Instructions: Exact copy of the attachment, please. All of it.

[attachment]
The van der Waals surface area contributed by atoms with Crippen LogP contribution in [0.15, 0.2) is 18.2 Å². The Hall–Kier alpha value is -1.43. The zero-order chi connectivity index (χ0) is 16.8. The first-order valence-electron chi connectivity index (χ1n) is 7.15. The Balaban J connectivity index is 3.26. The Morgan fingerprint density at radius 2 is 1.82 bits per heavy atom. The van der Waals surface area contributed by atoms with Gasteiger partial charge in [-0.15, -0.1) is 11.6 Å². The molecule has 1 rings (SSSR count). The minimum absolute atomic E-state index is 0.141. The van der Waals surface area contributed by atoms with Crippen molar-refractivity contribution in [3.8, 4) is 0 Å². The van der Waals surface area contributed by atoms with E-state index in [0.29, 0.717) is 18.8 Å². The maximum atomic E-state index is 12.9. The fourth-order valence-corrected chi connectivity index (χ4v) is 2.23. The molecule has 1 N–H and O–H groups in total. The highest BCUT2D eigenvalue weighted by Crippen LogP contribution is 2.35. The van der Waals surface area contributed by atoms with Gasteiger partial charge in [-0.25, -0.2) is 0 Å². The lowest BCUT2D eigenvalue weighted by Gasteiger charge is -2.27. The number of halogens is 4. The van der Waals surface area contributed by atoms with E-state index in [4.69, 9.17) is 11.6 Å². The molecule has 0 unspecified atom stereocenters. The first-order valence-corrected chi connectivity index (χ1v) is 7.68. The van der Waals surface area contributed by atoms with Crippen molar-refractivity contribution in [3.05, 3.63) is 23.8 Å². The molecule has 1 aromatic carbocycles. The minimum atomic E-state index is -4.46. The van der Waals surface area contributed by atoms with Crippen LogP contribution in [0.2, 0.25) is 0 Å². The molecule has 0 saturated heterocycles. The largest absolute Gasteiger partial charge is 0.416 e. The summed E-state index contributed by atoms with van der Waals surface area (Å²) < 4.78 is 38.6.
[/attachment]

The van der Waals surface area contributed by atoms with Crippen LogP contribution in [0.15, 0.2) is 18.2 Å². The Hall–Kier alpha value is -1.43. The zero-order chi connectivity index (χ0) is 16.8. The first-order valence-electron chi connectivity index (χ1n) is 7.15. The Balaban J connectivity index is 3.26. The Morgan fingerprint density at radius 2 is 1.82 bits per heavy atom. The van der Waals surface area contributed by atoms with Gasteiger partial charge in [-0.15, -0.1) is 11.6 Å². The molecule has 1 rings (SSSR count). The minimum absolute atomic E-state index is 0.141. The van der Waals surface area contributed by atoms with Crippen molar-refractivity contribution in [3.8, 4) is 0 Å². The van der Waals surface area contributed by atoms with E-state index in [0.29, 0.717) is 18.8 Å². The maximum atomic E-state index is 12.9. The fourth-order valence-corrected chi connectivity index (χ4v) is 2.23. The molecule has 1 N–H and O–H groups in total. The highest BCUT2D eigenvalue weighted by Crippen LogP contribution is 2.35. The van der Waals surface area contributed by atoms with Gasteiger partial charge in [-0.25, -0.2) is 0 Å². The lowest BCUT2D eigenvalue weighted by Gasteiger charge is -2.27. The number of halogens is 4. The van der Waals surface area contributed by atoms with E-state index in [4.69, 9.17) is 11.6 Å². The molecule has 0 unspecified atom stereocenters. The first-order valence-corrected chi connectivity index (χ1v) is 7.68. The van der Waals surface area contributed by atoms with Crippen molar-refractivity contribution in [3.05, 3.63) is 23.8 Å². The molecule has 1 aromatic carbocycles. The minimum atomic E-state index is -4.46. The van der Waals surface area contributed by atoms with Crippen LogP contribution in [0.2, 0.25) is 0 Å². The molecule has 0 saturated heterocycles. The largest absolute Gasteiger partial charge is 0.416 e. The summed E-state index contributed by atoms with van der Waals surface area (Å²) < 4.78 is 38.6.